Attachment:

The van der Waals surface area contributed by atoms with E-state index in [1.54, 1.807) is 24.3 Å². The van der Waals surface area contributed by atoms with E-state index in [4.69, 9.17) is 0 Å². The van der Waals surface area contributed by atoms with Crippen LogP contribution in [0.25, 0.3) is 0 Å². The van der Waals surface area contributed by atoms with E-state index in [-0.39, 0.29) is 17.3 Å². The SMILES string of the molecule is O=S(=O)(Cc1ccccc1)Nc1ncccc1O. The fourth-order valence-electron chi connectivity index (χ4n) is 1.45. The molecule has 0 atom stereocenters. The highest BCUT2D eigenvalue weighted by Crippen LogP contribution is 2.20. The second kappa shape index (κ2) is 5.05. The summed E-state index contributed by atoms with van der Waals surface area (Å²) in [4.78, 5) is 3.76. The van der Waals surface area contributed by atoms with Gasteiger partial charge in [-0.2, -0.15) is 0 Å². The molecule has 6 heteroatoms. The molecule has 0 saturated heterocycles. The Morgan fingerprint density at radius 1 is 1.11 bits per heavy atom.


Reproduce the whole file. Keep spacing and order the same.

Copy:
The van der Waals surface area contributed by atoms with E-state index in [1.54, 1.807) is 24.3 Å². The van der Waals surface area contributed by atoms with E-state index in [4.69, 9.17) is 0 Å². The van der Waals surface area contributed by atoms with Crippen LogP contribution in [0.25, 0.3) is 0 Å². The van der Waals surface area contributed by atoms with E-state index in [-0.39, 0.29) is 17.3 Å². The SMILES string of the molecule is O=S(=O)(Cc1ccccc1)Nc1ncccc1O. The fourth-order valence-electron chi connectivity index (χ4n) is 1.45. The molecule has 0 atom stereocenters. The highest BCUT2D eigenvalue weighted by Crippen LogP contribution is 2.20. The second kappa shape index (κ2) is 5.05. The summed E-state index contributed by atoms with van der Waals surface area (Å²) in [4.78, 5) is 3.76. The van der Waals surface area contributed by atoms with Gasteiger partial charge in [-0.2, -0.15) is 0 Å². The molecule has 6 heteroatoms. The molecule has 0 saturated heterocycles. The Morgan fingerprint density at radius 1 is 1.11 bits per heavy atom.